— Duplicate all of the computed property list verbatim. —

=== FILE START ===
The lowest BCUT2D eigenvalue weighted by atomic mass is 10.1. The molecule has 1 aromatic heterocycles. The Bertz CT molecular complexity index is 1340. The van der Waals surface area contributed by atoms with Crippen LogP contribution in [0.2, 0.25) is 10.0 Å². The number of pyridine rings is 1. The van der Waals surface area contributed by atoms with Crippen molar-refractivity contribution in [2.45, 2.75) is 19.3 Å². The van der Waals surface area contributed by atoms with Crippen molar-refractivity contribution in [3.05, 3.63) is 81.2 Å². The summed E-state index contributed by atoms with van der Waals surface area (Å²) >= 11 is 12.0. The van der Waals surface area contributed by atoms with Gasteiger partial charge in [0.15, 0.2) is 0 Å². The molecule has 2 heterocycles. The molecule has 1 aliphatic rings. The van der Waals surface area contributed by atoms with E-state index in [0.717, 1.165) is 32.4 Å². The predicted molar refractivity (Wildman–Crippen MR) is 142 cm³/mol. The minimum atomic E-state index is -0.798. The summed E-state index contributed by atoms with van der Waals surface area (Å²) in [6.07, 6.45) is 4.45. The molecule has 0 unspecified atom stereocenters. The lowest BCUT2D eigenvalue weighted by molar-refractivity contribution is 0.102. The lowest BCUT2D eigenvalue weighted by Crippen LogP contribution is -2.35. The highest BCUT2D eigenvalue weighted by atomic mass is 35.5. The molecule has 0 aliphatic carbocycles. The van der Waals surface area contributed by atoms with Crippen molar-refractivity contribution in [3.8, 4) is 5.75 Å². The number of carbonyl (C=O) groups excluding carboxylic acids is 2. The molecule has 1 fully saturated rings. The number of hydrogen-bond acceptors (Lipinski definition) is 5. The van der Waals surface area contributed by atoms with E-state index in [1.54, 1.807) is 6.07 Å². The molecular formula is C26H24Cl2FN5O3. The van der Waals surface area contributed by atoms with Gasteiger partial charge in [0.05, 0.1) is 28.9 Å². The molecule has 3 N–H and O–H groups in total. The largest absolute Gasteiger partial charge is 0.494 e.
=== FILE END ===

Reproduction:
The lowest BCUT2D eigenvalue weighted by atomic mass is 10.1. The molecule has 1 aromatic heterocycles. The Bertz CT molecular complexity index is 1340. The van der Waals surface area contributed by atoms with Crippen LogP contribution in [0.2, 0.25) is 10.0 Å². The number of pyridine rings is 1. The van der Waals surface area contributed by atoms with Crippen molar-refractivity contribution in [2.45, 2.75) is 19.3 Å². The van der Waals surface area contributed by atoms with Crippen molar-refractivity contribution in [3.05, 3.63) is 81.2 Å². The summed E-state index contributed by atoms with van der Waals surface area (Å²) >= 11 is 12.0. The van der Waals surface area contributed by atoms with Gasteiger partial charge in [0.15, 0.2) is 0 Å². The molecule has 2 heterocycles. The molecule has 1 aliphatic rings. The van der Waals surface area contributed by atoms with E-state index in [0.717, 1.165) is 32.4 Å². The predicted molar refractivity (Wildman–Crippen MR) is 142 cm³/mol. The minimum atomic E-state index is -0.798. The summed E-state index contributed by atoms with van der Waals surface area (Å²) in [6.07, 6.45) is 4.45. The molecule has 0 unspecified atom stereocenters. The lowest BCUT2D eigenvalue weighted by molar-refractivity contribution is 0.102. The lowest BCUT2D eigenvalue weighted by Crippen LogP contribution is -2.35. The highest BCUT2D eigenvalue weighted by atomic mass is 35.5. The molecule has 0 aliphatic carbocycles. The van der Waals surface area contributed by atoms with Crippen molar-refractivity contribution in [3.8, 4) is 5.75 Å². The number of carbonyl (C=O) groups excluding carboxylic acids is 2. The molecule has 1 fully saturated rings. The number of hydrogen-bond acceptors (Lipinski definition) is 5. The van der Waals surface area contributed by atoms with E-state index in [1.54, 1.807) is 6.07 Å². The molecular formula is C26H24Cl2FN5O3. The van der Waals surface area contributed by atoms with Gasteiger partial charge in [0.05, 0.1) is 28.9 Å². The molecule has 3 N–H and O–H groups in total. The largest absolute Gasteiger partial charge is 0.494 e.